Caroline Glick

It was seven months ago that Mohammed Bouazizi, a vegetable peddler in Tunisia set himself and the Arab world on fire. The 26-year-old staged his suicidal protest on the steps of the local city hall after a municipal inspector took away his unlicensed vegetable cart thus denying him the ability to feed his family of eight.

Most depictions of the Arab revolutions that followed his act have cast them as struggles for freedom and good government. These depictions miss the main cause of these political upheavals. No doubt millions of Arabs are upset about the freedom deficit in Arab lands. But the fact is that economics has played a decisive role in all of them.

In Bouzizi's case, his self-immolation was provoked by economic desperation. And if current trends continue, the revolutionary ferment we have seen so far is only the tip of the iceberg. Moreover, the political whirlwind will not be contained in the Middle East.

Most of the news coming out about Egypt today emanates from Cairo's Tahrir Square. There the protesters continue to demand ousted president Hosni Mubarak's head on a platter alongside the skulls of his sons, business associates, advisors and everyone else who prospered under his rule. While the supposedly liberal democratic protesters' swift descent into bloodlust is no doubt worth noting, the main reason these protesters continue to gain so much international attention is because they are easy to find. A reporter looking for a story's failsafe option is to mosey on over to the square and put a microphone into the crowd.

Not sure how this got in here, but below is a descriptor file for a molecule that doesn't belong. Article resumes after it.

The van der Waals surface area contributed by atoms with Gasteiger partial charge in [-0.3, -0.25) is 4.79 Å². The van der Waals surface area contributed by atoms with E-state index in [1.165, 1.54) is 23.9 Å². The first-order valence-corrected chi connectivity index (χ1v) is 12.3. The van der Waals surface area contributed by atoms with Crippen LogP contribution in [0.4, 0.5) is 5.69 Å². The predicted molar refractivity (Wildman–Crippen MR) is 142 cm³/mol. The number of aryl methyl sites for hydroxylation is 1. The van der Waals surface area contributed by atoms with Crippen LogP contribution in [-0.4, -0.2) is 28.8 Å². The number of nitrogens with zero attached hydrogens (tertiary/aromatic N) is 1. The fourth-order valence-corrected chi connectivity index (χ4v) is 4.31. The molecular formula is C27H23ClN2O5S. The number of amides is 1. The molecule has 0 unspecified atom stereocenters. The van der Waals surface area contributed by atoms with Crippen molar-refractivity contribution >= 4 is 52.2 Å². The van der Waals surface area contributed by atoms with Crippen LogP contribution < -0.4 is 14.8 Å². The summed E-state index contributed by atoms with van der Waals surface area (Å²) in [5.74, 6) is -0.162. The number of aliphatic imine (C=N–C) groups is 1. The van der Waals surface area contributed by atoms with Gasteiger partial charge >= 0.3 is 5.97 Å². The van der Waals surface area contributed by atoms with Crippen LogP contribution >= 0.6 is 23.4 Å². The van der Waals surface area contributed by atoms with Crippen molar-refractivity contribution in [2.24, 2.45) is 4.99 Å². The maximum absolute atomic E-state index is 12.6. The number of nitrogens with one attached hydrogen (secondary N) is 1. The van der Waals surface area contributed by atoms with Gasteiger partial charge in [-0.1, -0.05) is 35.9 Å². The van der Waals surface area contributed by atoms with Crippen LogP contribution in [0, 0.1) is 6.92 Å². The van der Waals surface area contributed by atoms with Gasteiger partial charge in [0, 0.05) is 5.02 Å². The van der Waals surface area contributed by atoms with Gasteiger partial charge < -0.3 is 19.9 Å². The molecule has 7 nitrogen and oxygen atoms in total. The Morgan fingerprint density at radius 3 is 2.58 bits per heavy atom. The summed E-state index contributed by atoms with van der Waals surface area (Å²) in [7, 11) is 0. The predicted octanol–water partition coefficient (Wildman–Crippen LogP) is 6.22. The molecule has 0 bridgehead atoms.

But while easily accesible, the action at Tahrir Square is not Egypt's most important story. The most important, strategically consequential story is that Egypt is rapidly going broke. By the end of the year, the military dictatorship will likely not only default on Egypt's loans. Field Marshal Tantawi and his deputies will almost certainly be unable to feed the Egyptian people.

Some raw statistics are in order here.

Among Egypt's population of 80 million, some 32 million are illiterate. They engage in subsistence farming that is too inefficient to support them. Egypt needs to import half of its food from abroad.

As David Goldman, (aka Spengler), reported in Asia Times Online, in May the International Monetary Fund warned of the impending economic collapse of non-oil exporting Arab countries saying that, "In the current baseline scenario the external financing needs of the region's oil importers is projected to exceed $160 billion during 2011-13."

Goldman noted, "That's almost three years' worth of Egypt's total annual imports as of 2010."

Caroline Glick

Caroline B. Glick is the senior Middle East fellow at the Center for Security Policy in Washington, D.C., and the deputy managing editor of The Jerusalem Post, where this article first appeared.

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